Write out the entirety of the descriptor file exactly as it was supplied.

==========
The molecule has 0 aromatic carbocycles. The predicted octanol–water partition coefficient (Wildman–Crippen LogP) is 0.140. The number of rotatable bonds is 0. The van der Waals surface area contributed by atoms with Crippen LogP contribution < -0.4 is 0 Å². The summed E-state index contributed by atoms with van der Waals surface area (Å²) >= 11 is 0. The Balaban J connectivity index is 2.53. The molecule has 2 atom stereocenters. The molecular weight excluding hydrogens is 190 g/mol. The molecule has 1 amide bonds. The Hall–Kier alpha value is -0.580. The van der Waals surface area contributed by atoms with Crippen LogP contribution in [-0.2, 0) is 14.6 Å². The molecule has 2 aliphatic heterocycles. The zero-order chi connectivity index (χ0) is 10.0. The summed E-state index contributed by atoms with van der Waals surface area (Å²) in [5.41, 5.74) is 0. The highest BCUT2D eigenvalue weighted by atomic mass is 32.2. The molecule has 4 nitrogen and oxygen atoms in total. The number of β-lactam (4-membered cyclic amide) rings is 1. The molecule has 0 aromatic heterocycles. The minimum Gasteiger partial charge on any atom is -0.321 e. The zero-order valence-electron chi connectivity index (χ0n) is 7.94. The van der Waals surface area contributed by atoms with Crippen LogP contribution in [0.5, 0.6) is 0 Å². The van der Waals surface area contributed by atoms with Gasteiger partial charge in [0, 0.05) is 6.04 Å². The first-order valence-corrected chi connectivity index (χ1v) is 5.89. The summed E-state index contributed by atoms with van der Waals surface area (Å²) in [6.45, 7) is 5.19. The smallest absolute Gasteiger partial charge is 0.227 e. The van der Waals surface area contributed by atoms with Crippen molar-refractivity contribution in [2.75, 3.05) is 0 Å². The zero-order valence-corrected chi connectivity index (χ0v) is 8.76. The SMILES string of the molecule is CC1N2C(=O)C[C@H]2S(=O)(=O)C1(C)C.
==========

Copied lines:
The molecule has 0 aromatic carbocycles. The predicted octanol–water partition coefficient (Wildman–Crippen LogP) is 0.140. The number of rotatable bonds is 0. The van der Waals surface area contributed by atoms with Crippen LogP contribution < -0.4 is 0 Å². The summed E-state index contributed by atoms with van der Waals surface area (Å²) >= 11 is 0. The Balaban J connectivity index is 2.53. The molecule has 2 atom stereocenters. The molecular weight excluding hydrogens is 190 g/mol. The molecule has 1 amide bonds. The Hall–Kier alpha value is -0.580. The van der Waals surface area contributed by atoms with Crippen LogP contribution in [-0.2, 0) is 14.6 Å². The molecule has 2 aliphatic heterocycles. The zero-order chi connectivity index (χ0) is 10.0. The summed E-state index contributed by atoms with van der Waals surface area (Å²) in [5.41, 5.74) is 0. The highest BCUT2D eigenvalue weighted by atomic mass is 32.2. The molecule has 4 nitrogen and oxygen atoms in total. The number of β-lactam (4-membered cyclic amide) rings is 1. The molecule has 0 aromatic heterocycles. The minimum Gasteiger partial charge on any atom is -0.321 e. The zero-order valence-electron chi connectivity index (χ0n) is 7.94. The van der Waals surface area contributed by atoms with Crippen LogP contribution in [0.5, 0.6) is 0 Å². The van der Waals surface area contributed by atoms with Gasteiger partial charge in [0, 0.05) is 6.04 Å². The first-order valence-corrected chi connectivity index (χ1v) is 5.89. The summed E-state index contributed by atoms with van der Waals surface area (Å²) in [6.45, 7) is 5.19. The smallest absolute Gasteiger partial charge is 0.227 e. The van der Waals surface area contributed by atoms with Crippen molar-refractivity contribution in [2.75, 3.05) is 0 Å². The zero-order valence-corrected chi connectivity index (χ0v) is 8.76. The SMILES string of the molecule is CC1N2C(=O)C[C@H]2S(=O)(=O)C1(C)C.